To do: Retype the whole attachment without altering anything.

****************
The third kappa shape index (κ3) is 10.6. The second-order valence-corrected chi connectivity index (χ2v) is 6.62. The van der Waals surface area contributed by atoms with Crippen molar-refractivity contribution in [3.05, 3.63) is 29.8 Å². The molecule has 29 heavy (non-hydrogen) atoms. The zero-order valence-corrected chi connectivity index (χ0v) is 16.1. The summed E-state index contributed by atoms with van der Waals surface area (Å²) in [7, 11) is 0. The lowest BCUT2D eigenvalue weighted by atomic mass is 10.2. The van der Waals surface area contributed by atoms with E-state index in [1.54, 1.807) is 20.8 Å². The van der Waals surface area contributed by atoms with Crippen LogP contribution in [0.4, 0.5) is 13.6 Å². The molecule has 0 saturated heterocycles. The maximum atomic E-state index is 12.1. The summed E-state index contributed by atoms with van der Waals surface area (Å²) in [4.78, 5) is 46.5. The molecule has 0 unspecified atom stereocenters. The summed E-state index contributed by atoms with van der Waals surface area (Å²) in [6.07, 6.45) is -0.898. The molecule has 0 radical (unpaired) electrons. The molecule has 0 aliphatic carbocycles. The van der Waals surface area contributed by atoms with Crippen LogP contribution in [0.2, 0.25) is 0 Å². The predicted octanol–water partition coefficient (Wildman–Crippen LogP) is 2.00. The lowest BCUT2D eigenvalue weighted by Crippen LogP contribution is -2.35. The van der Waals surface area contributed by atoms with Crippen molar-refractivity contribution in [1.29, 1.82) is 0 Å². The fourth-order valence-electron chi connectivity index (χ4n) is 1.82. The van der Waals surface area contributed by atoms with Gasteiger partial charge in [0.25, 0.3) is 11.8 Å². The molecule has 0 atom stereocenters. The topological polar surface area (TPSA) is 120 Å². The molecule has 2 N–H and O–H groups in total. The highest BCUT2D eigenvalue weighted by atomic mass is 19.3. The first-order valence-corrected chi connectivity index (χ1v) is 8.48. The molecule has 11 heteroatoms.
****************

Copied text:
The third kappa shape index (κ3) is 10.6. The second-order valence-corrected chi connectivity index (χ2v) is 6.62. The van der Waals surface area contributed by atoms with Crippen molar-refractivity contribution in [3.05, 3.63) is 29.8 Å². The molecule has 29 heavy (non-hydrogen) atoms. The zero-order valence-corrected chi connectivity index (χ0v) is 16.1. The summed E-state index contributed by atoms with van der Waals surface area (Å²) in [7, 11) is 0. The lowest BCUT2D eigenvalue weighted by atomic mass is 10.2. The van der Waals surface area contributed by atoms with E-state index in [1.54, 1.807) is 20.8 Å². The van der Waals surface area contributed by atoms with Crippen LogP contribution in [0.4, 0.5) is 13.6 Å². The molecule has 0 saturated heterocycles. The maximum atomic E-state index is 12.1. The summed E-state index contributed by atoms with van der Waals surface area (Å²) in [4.78, 5) is 46.5. The molecule has 0 unspecified atom stereocenters. The summed E-state index contributed by atoms with van der Waals surface area (Å²) in [6.07, 6.45) is -0.898. The molecule has 0 radical (unpaired) electrons. The molecule has 0 aliphatic carbocycles. The van der Waals surface area contributed by atoms with Crippen LogP contribution in [0.2, 0.25) is 0 Å². The predicted octanol–water partition coefficient (Wildman–Crippen LogP) is 2.00. The lowest BCUT2D eigenvalue weighted by Crippen LogP contribution is -2.35. The van der Waals surface area contributed by atoms with Crippen molar-refractivity contribution in [1.29, 1.82) is 0 Å². The fourth-order valence-electron chi connectivity index (χ4n) is 1.82. The van der Waals surface area contributed by atoms with Gasteiger partial charge in [0.25, 0.3) is 11.8 Å². The molecule has 0 atom stereocenters. The topological polar surface area (TPSA) is 120 Å². The molecule has 2 N–H and O–H groups in total. The highest BCUT2D eigenvalue weighted by atomic mass is 19.3. The first-order valence-corrected chi connectivity index (χ1v) is 8.48. The molecule has 11 heteroatoms.